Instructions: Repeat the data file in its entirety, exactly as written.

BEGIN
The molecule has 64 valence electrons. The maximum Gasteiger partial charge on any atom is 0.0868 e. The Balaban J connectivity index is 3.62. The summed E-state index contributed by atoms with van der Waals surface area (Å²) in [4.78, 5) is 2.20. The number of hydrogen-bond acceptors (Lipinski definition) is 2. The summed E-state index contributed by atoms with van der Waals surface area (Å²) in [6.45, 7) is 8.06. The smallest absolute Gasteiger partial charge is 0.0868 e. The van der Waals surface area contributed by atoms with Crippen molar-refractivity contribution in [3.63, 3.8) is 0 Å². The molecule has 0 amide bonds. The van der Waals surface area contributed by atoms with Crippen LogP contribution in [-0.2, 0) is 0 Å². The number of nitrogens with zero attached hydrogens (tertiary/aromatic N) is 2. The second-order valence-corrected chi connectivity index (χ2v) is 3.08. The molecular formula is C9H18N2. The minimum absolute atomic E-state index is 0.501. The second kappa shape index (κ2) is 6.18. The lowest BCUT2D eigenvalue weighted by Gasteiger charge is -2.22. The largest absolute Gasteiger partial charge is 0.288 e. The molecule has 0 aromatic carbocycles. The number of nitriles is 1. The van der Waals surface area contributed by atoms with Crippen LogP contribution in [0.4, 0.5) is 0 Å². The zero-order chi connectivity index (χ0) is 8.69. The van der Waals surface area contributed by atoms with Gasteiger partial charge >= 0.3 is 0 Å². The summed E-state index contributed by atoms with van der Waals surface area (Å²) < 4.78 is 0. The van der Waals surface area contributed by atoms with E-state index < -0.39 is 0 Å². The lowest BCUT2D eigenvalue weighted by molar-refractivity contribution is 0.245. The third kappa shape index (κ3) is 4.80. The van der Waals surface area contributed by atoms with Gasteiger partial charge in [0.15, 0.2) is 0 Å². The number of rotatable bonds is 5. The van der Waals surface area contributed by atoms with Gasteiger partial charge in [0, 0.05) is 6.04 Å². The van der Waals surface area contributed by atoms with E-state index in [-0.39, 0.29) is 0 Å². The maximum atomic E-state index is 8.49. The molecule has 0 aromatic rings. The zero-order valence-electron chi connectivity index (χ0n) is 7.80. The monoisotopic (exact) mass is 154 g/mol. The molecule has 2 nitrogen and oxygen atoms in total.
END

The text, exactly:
The molecule has 64 valence electrons. The maximum Gasteiger partial charge on any atom is 0.0868 e. The Balaban J connectivity index is 3.62. The summed E-state index contributed by atoms with van der Waals surface area (Å²) in [4.78, 5) is 2.20. The number of hydrogen-bond acceptors (Lipinski definition) is 2. The summed E-state index contributed by atoms with van der Waals surface area (Å²) in [6.45, 7) is 8.06. The smallest absolute Gasteiger partial charge is 0.0868 e. The van der Waals surface area contributed by atoms with Crippen molar-refractivity contribution in [3.63, 3.8) is 0 Å². The molecule has 0 amide bonds. The van der Waals surface area contributed by atoms with Crippen LogP contribution in [-0.2, 0) is 0 Å². The number of nitrogens with zero attached hydrogens (tertiary/aromatic N) is 2. The second-order valence-corrected chi connectivity index (χ2v) is 3.08. The molecular formula is C9H18N2. The minimum absolute atomic E-state index is 0.501. The second kappa shape index (κ2) is 6.18. The lowest BCUT2D eigenvalue weighted by Gasteiger charge is -2.22. The largest absolute Gasteiger partial charge is 0.288 e. The molecule has 0 aromatic carbocycles. The number of nitriles is 1. The van der Waals surface area contributed by atoms with Crippen LogP contribution in [0.4, 0.5) is 0 Å². The zero-order chi connectivity index (χ0) is 8.69. The van der Waals surface area contributed by atoms with Gasteiger partial charge >= 0.3 is 0 Å². The summed E-state index contributed by atoms with van der Waals surface area (Å²) < 4.78 is 0. The van der Waals surface area contributed by atoms with E-state index < -0.39 is 0 Å². The lowest BCUT2D eigenvalue weighted by molar-refractivity contribution is 0.245. The third kappa shape index (κ3) is 4.80. The van der Waals surface area contributed by atoms with Gasteiger partial charge in [0.15, 0.2) is 0 Å². The number of rotatable bonds is 5. The van der Waals surface area contributed by atoms with Gasteiger partial charge in [0, 0.05) is 6.04 Å². The van der Waals surface area contributed by atoms with E-state index in [-0.39, 0.29) is 0 Å². The maximum atomic E-state index is 8.49. The molecule has 0 aromatic rings. The zero-order valence-electron chi connectivity index (χ0n) is 7.80. The monoisotopic (exact) mass is 154 g/mol. The molecule has 2 nitrogen and oxygen atoms in total.